After Hospitalization, Mental Trouble for Elderly Patients
Many older people fear that a hospital stay could leave them even more disabled than they were before. Unfortunately, there’s new reason to believe this fear is justified. Elderly patients who are hospitalized are at much higher risk of cognitive problems afterward, according to a study published on Wednesday in the journal Neurology.
The cause is unclear: Both the illness that brought the patient to the hospital and the treatments received there may contribute. But the risk appeared to last for years, said Robert Wilson, lead author of the report and a professor of neurological and behavioral sciences at Rush University Medical Center in Chicago.
Dr. Wilson and his colleagues examined data on 1,335 people age 65 and older participating in the Chicago Health and Aging Project, a long-term study of chronic illness in three racially mixed Chicago neighborhoods. All of the patients were hospitalized at some point between January 1993 and December 2007. They were interviewed every three years and given tests of mental status. At least one interview occurred before a hospitalization and two interviews after, allowing changes in mental status to be tracked over time.
The researchers found that the rate of cognitive decline in older patients more than doubled after a hospital stay, generally affecting thinking and memory across the board. Before these older people were admitted, mental test scores slipped 0.031 units per year on average; after a hospitalization, the decline was 0.075 units annually on average.
“Essentially, it’s as if people became 10 years older, from a cognitive standpoint, than they actually were before a hospitalization,” Dr. Wilson said.
Especially vulnerable to this effect were patients with more serious illnesses who stayed in the hospital for longer periods of time, and patients who started experiencing worsening memory and thinking problems before they were admitted.
“We think that a hospital stay can help unmask and accelerate previously unidentified cognitive problems,” Dr. Wilson said.
Not every older patient who goes to the hospital will experience these kinds of issues, Dr. Wilson added; many return home after an acute-care stay without any kind of impairment.
It’s already known that a hospital stay can interfere with an older person’s physical functioning and ability to perform the so-called activities of daily living — bathing, toileting, dressing and so on — said Dr. Kenneth Covinsky, professor of geriatrics at the University of California, San Francisco.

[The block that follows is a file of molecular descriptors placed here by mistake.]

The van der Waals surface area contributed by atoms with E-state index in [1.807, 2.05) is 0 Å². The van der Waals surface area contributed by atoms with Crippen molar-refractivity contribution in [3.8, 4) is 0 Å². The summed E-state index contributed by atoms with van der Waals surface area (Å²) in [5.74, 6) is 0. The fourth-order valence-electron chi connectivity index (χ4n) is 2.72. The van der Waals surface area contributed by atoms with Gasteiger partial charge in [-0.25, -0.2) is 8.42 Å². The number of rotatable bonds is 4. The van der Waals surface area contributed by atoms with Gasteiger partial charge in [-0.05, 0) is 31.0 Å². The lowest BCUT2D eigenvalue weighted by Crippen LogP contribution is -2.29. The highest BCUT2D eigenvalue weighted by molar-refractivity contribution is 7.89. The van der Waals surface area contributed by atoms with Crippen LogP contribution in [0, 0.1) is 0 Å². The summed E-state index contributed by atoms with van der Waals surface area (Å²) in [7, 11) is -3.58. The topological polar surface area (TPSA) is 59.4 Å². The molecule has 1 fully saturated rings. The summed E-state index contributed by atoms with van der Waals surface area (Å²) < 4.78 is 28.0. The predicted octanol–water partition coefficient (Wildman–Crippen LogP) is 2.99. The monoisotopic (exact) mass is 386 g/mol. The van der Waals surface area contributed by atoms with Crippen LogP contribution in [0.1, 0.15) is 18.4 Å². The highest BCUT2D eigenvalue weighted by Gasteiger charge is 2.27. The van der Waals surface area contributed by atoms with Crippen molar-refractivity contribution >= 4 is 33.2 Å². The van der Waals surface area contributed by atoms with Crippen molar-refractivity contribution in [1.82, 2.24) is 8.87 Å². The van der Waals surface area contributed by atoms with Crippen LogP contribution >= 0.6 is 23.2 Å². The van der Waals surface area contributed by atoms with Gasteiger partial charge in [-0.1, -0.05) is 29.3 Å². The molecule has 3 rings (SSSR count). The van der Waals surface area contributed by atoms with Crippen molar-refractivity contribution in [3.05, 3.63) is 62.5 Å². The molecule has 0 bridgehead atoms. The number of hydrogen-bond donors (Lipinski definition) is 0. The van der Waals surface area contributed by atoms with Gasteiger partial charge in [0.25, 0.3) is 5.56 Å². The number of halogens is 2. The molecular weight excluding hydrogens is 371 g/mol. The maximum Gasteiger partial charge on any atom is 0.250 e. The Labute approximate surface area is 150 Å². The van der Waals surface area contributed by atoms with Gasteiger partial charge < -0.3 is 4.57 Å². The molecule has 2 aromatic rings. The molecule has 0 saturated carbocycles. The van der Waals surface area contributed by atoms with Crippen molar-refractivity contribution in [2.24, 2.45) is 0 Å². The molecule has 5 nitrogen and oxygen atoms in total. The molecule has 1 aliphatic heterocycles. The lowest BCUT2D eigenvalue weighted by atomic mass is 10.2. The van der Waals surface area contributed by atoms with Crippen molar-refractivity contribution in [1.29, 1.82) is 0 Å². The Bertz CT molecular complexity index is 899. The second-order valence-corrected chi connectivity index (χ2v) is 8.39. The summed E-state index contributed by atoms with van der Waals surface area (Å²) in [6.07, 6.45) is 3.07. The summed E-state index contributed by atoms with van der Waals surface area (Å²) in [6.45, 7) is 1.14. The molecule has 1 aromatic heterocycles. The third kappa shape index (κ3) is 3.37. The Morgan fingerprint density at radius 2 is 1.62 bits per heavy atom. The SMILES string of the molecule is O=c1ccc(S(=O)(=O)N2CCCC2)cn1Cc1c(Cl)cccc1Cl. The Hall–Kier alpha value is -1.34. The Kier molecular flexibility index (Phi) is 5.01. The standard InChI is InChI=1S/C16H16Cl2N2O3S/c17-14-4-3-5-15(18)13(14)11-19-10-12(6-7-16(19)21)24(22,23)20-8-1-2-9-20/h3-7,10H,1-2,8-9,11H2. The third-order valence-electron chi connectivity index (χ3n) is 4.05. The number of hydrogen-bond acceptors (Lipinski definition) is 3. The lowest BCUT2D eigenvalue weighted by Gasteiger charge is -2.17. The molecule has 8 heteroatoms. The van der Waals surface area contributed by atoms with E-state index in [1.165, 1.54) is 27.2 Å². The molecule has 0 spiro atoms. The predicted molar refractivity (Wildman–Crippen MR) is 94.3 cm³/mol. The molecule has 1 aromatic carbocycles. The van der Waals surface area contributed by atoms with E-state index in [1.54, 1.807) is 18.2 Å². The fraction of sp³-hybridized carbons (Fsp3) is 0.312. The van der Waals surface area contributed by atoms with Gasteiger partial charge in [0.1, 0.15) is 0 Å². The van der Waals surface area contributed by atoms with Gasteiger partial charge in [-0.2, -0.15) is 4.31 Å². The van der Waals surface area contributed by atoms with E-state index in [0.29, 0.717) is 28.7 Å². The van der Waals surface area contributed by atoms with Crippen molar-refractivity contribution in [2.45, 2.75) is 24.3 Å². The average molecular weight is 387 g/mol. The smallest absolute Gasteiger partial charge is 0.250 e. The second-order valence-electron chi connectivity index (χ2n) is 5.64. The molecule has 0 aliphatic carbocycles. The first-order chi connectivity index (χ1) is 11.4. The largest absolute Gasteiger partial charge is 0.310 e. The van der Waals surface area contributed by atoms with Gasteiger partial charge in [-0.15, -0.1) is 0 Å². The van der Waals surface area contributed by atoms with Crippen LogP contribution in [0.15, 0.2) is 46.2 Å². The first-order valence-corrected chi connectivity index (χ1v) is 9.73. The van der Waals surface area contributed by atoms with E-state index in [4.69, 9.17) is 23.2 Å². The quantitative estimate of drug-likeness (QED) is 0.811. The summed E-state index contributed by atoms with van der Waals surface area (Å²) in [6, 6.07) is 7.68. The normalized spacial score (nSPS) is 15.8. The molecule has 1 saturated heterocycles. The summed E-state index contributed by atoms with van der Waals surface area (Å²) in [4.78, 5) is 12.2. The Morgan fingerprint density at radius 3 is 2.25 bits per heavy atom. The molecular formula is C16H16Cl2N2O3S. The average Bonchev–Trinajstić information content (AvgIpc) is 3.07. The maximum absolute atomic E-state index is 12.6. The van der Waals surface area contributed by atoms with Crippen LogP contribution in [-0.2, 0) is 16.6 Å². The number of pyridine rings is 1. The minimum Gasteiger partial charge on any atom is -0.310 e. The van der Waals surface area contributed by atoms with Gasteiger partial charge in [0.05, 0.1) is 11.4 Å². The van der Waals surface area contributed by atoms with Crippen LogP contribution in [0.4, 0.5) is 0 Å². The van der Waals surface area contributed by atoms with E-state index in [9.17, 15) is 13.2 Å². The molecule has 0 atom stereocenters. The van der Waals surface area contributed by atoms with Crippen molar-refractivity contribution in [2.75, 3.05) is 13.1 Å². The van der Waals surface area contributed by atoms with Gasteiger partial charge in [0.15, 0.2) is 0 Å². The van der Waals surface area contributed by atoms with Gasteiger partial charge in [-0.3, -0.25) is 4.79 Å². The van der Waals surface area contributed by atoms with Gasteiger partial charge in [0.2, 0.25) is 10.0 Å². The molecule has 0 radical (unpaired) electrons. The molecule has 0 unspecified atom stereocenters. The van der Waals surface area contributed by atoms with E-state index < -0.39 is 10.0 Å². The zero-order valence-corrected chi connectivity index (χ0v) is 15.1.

“What this new research does is add another layer and show that there’s also this cognitive loss that’s occurring,” he said. “While we suspected this before, there wasn’t strong enough data to firmly establish it before this study.”
What explains the loss? Dr. Malaz Boustani, associate professor of medicine at Indiana University, suspects the culprit is delirium — an abrupt change in mental status occurring in up to 20 percent of hospital patients, who become very confused, disoriented, agitated or unresponsive and withdrawn.
Delirium once was thought to be transient. Now, it’s increasingly regarded as a form of brain injury that can “change the trajectory of your cognitive status,” said Dr. Boustani. “Even when you supposedly recover, there’s a residual effect.”
Dr. Boustani and colleagues at Indiana University are searching for the underlying mechanism, and think it may involve low oxygen levels or inflammation that kills neurons in the brain. But these are hypotheses only.
“Is this cognitive insult caused by the illness that brought the patient to the hospital, or by what we do in the hospital?” Dr. Boustani asked. “It appears to be both.”
Of special concern are medications that acutely ill patients receive in settings such as intensive care.
“I worry a lot as an I.C.U. physician that there are long-lasting effects of the medications we use,” said Dr. Catherine Hough, an associate professor of medicine at the University of Washington. “Unfortunately, the cognitive effects of these medications have rarely been studied.”
Dr. Hough was an author of a study, published in 2010 in The Journal of the American Medical Association, that found that older people hospitalized for non-critical conditions were more likely to receive a new diagnosis of dementia. The paper also documented a link between critically ill patients and cognitive decline.
Other factors that might contribute long-term to cognitive problems include tiny, undetectable strokes that afflict older patients, uncontrolled blood sugar, or a lack of stimulating mental activity while people are in the hospital, Dr. Hough and other experts suggested.
Since there are ways of preventing delirium and addressing these other concerns, it’s likely that some of the cognitive decline in older hospital patients is preventable, Dr. Wilson said.
For families, the new study adds to evidence that hospitalizations can be a seminal event that changes an older person’s functioning going forward.
“Know that when your elderly parent is coming out of the hospital, this has the potential to be a very vulnerable period,” Dr. Covinsky said. “Whatever need your parent had prior to the hospitalization, there’s a good chance they may change and that more support will be required.”
Originally published at newoldage.blogs.nytimes.com